Prices Continue to Advance
- Consumer prices increased 0.2 percent in July, advancing to 2.9 percent on a year-to-year basis, the strongest pace in six years. The core CPI index also rose a strong 0.2 percent, bringing the year-to-year rate to 2.4 percent.
- The Producer Price Index showed no change in July. However, underlying details showed prices trending higher. Excluding food, energy and trade services, prices rose 0.3 percent.
- JOLTS data for June indicated that the number of open job positions remained near record highs at 6.7 million. The quits rate also remained elevated at 2.3 percent.
Prices Continue to Advance
This week offered few surprises in terms of economic data. Prices continue to gradually rise and evidence of a strong labor market continues to mount. We maintain our stance that the Fed should be on track for two more rate hikes this year in September and December, with two additional quarter-point hikes in 2019.
Consumer prices matched expectations and edged up 0.2 percent in July. The monthly gain kept the headline index at a 2.9 percent increase on a year-to-year basis, the fastest pace in six years. Energy prices were a drag on the headline figure and dropped 0.5 percent for the month, mostly the result of lower gas prices. Excluding food and energy prices, the core index also rose 0.2 percent during the month. Before rounding however, core prices came in on the high side of expectations and grew 0.24 percent, pushing prices 2.4 percent higher compared with last year. Much of the monthly increase in core prices was owed to a 0.3 percent gain in services, notably in housing, which also rose 0.3 percent. Vehicle prices also advanced, with a 1.3 percent rise for used vehicles. While increases were generally broad-based, apparel and medical care prices saw modest declines.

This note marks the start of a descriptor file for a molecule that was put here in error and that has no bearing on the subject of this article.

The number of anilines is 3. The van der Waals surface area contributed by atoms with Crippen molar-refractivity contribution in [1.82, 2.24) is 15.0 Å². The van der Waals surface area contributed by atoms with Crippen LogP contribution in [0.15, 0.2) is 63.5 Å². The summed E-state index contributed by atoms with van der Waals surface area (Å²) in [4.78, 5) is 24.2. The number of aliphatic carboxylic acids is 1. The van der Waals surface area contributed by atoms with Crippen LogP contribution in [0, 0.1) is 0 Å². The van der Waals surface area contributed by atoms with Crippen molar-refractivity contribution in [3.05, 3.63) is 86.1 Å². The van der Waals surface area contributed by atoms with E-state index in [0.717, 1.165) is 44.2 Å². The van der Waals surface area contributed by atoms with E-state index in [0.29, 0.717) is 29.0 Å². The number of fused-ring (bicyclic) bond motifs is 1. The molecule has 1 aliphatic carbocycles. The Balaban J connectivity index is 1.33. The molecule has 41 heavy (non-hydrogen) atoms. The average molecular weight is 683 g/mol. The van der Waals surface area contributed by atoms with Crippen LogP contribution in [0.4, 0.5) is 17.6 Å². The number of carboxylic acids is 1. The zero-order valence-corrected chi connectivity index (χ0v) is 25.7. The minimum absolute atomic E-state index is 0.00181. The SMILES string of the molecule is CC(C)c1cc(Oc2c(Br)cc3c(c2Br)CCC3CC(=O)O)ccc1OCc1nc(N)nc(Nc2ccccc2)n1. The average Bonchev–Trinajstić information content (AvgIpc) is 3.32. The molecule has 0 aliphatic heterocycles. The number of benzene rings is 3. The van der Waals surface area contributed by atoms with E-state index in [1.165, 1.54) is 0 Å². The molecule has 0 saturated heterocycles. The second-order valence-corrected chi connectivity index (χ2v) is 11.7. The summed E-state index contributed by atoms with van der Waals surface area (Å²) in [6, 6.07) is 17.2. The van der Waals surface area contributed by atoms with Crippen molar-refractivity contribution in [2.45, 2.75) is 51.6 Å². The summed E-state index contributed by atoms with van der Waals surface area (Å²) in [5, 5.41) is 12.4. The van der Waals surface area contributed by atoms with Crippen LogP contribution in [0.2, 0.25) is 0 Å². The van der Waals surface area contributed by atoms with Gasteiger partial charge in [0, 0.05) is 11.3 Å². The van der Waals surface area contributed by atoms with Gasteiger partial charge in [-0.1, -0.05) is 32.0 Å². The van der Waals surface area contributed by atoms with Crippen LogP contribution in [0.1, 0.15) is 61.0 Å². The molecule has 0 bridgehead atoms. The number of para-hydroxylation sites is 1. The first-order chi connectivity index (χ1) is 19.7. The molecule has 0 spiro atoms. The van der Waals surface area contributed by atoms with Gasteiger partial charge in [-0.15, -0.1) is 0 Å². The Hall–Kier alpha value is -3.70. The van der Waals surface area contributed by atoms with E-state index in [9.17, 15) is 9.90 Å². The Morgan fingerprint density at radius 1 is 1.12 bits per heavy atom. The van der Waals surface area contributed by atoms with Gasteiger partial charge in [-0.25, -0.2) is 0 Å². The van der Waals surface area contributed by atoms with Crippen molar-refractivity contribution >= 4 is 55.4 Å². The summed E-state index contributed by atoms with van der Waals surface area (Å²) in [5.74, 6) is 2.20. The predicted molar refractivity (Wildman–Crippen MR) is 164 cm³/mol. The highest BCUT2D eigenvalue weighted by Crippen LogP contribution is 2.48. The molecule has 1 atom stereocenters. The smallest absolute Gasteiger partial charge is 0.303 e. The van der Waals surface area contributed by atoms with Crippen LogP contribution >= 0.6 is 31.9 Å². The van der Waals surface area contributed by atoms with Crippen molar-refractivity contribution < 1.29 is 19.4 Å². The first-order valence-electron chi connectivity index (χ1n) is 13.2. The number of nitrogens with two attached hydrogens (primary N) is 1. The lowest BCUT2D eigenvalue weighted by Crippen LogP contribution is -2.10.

Meanwhile, the overall Producer Price Index fell short of expectations and showed no change in July. However, the underlying details showed that prices continue to trend higher. June’s soft topline reading was the result of a drag from declines in several volatile sectors. The trade services price index, which is measured by changes to retail and wholesale margins, fell 0.8 percent, while food decreased 0.1 percent and energy declined 0.5 percent. The “core-core” measure, which excludes food, energy and trade services, rose slightly more than expected and increased 0.3 percent during the month. Over the past 12 months, “corecore” prices for U.S. producers have now risen 2.8 percent. However, intermediate prices for processed goods were flat in July and input costs for services have slowed in comparison to earlier this year, an indication that price growth should be contained and continue to advance at a gradual pace.
We also received new data that reflect the underlying strength of the labor market. JOLTS data for June revealed that the number of job openings was essentially unchanged at 6.7 million during the month. However, job openings are near a record high and remain well ahead of the 6.1 million open positions posted a year ago. The number of job openings has also now exceeded the number of unemployed for the fourth consecutive month. Most industries saw the number of job openings increase in June, notably in financial activities and wholesale trade. The construction and manufacturing industries also saw the number of open positions increase duri